And so I thought: Oh, what’s the poor kid’s version of a gap year? It was me cashing in a 401k and taking Amtrak trains around the country for a year. It was really cool, man. I got to see places like Chicago, DC, and New York, and I went to Telluride, Colorado, for the third time at the end of this trip for the Telluride Film Festival.

I was just really tired and very lonely. And I didn’t know what to do with myself. It felt like moving was a really good way to figure out what to do with myself. The thing I remember most about that trip is actually being on the train and just looking out the window, listening to really sad music as the country passed by, and understanding that there wasn’t a path for my life, you know? I hadn’t gone to some Ivy League school and then got a job at a firm or went to grad school or anything like that. That just wasn’t possible for me. I had to somehow make a way for myself and I didn’t know how to do it. I didn’t end that trip with any plans, but it really crystallized whatever the malaise was I was feeling in LA.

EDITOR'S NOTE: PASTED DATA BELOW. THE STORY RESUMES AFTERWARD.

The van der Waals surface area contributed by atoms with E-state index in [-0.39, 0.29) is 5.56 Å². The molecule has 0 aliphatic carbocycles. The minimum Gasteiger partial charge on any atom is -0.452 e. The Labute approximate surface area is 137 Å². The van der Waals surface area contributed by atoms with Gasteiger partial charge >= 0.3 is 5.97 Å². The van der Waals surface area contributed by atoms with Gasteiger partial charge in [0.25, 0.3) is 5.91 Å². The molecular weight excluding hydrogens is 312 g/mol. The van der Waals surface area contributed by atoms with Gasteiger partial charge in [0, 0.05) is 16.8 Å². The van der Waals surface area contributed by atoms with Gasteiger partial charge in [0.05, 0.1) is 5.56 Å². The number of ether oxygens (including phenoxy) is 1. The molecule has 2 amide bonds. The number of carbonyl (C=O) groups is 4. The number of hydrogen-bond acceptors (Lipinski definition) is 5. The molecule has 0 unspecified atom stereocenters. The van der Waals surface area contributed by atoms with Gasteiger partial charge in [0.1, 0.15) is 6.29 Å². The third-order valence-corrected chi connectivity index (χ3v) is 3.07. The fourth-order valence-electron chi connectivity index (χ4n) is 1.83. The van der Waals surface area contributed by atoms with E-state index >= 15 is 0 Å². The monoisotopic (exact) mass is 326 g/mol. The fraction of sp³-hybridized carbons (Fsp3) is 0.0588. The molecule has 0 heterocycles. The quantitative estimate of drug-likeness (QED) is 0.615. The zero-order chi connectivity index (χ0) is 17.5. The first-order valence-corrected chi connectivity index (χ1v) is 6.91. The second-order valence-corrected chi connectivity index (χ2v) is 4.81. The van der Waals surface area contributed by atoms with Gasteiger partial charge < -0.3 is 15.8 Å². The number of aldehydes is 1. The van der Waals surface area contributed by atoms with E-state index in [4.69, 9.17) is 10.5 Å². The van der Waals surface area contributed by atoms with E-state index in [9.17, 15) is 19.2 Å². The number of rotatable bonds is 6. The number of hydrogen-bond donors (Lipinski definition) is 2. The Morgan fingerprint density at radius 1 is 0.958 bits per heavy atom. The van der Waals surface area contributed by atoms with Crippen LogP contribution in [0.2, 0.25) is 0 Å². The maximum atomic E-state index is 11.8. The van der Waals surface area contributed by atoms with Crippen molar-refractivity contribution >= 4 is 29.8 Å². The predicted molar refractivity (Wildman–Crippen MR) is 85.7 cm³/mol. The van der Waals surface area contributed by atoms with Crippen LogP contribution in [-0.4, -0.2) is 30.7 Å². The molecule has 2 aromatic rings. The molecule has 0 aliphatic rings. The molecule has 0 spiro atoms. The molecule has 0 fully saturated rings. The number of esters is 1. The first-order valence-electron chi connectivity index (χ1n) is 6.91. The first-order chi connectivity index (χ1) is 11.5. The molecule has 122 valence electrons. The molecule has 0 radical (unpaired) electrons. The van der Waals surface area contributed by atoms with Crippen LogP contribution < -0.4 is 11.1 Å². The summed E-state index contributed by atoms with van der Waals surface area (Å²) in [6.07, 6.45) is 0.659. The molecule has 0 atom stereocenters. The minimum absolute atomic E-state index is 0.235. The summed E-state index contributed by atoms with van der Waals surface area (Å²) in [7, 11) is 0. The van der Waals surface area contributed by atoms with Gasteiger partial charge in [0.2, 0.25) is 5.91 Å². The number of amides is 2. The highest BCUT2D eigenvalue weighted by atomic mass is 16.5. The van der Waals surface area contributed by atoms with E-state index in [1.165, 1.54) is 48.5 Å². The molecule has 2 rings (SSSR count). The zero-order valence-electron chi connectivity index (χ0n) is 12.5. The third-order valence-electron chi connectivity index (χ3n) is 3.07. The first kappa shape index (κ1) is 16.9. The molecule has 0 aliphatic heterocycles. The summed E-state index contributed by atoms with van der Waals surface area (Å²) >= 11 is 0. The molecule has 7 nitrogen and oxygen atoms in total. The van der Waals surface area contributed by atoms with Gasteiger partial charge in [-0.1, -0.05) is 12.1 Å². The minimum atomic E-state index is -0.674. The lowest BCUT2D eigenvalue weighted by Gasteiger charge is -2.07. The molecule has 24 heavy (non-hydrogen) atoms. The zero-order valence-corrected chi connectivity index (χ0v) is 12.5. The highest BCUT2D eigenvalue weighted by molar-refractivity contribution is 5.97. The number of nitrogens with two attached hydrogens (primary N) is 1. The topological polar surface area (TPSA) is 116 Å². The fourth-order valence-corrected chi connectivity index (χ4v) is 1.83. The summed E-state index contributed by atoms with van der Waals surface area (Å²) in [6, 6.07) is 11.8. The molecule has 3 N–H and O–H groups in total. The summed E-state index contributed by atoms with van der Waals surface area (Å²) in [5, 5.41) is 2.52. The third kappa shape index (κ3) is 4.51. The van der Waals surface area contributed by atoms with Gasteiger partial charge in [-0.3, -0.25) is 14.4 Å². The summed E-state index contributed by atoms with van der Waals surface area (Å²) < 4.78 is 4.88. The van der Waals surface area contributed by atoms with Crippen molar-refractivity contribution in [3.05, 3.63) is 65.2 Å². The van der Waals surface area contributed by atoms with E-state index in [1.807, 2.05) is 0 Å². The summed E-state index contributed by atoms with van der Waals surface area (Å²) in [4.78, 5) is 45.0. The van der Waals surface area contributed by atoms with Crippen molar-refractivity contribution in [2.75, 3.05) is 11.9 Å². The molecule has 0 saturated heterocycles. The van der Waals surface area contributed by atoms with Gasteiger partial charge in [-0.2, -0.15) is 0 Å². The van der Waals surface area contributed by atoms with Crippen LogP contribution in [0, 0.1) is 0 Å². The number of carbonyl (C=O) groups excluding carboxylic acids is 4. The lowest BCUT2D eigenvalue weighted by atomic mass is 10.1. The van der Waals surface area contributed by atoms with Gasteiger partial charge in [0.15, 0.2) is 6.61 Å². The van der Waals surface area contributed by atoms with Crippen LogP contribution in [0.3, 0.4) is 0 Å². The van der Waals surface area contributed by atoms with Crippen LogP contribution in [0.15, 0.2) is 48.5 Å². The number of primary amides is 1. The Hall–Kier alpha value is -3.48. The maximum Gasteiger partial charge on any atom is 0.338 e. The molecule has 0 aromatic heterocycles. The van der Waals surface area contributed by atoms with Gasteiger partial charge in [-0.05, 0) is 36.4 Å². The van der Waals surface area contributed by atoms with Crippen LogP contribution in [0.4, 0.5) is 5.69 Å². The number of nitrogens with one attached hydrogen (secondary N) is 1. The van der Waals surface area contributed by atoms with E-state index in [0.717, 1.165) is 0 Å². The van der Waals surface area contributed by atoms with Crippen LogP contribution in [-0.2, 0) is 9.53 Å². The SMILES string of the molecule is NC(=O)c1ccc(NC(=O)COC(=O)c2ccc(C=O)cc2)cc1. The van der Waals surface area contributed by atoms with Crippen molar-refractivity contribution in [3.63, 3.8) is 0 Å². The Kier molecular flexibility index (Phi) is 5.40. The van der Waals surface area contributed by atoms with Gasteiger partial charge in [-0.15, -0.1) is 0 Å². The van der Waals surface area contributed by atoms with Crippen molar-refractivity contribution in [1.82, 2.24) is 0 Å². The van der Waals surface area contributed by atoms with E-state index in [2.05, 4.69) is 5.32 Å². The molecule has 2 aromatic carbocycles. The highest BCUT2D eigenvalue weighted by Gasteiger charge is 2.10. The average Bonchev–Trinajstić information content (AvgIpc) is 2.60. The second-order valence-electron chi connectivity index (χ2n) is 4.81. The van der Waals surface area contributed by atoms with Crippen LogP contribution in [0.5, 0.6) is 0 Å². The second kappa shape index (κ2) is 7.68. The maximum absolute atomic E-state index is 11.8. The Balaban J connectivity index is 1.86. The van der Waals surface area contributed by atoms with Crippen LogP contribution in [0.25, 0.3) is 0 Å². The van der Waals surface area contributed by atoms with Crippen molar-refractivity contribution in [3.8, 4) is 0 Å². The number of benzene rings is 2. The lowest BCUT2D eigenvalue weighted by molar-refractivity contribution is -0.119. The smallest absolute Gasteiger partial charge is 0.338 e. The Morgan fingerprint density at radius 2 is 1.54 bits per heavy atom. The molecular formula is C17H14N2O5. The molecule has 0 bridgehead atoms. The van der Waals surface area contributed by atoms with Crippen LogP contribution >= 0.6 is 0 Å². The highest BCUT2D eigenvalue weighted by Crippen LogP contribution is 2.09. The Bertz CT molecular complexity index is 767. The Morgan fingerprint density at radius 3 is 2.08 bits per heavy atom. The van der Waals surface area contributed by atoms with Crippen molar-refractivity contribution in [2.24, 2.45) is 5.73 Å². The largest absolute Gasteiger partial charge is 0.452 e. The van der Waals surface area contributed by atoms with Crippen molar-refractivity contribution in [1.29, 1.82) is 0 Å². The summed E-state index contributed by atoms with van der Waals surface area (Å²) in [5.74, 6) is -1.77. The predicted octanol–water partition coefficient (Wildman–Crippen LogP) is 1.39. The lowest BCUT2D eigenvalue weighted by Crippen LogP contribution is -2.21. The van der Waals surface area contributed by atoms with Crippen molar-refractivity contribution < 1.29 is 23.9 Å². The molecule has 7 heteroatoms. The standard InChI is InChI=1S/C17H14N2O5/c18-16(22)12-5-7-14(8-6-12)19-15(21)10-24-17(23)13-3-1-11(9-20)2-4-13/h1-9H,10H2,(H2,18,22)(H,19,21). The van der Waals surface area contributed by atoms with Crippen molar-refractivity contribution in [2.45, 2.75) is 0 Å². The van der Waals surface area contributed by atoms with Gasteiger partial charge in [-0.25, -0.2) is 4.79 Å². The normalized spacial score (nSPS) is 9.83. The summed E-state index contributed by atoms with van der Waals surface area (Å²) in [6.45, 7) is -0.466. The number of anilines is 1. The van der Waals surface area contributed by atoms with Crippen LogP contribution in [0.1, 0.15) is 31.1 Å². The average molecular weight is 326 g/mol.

I was telling my partner a couple days ago that my one regret was when I was leaving undergrad, my guidance counselor told me about taking advantage of this freedom to take two months and sample the world and sample the country. And I was basically like, “Nah, I gotta get a job and pay off these student loans.”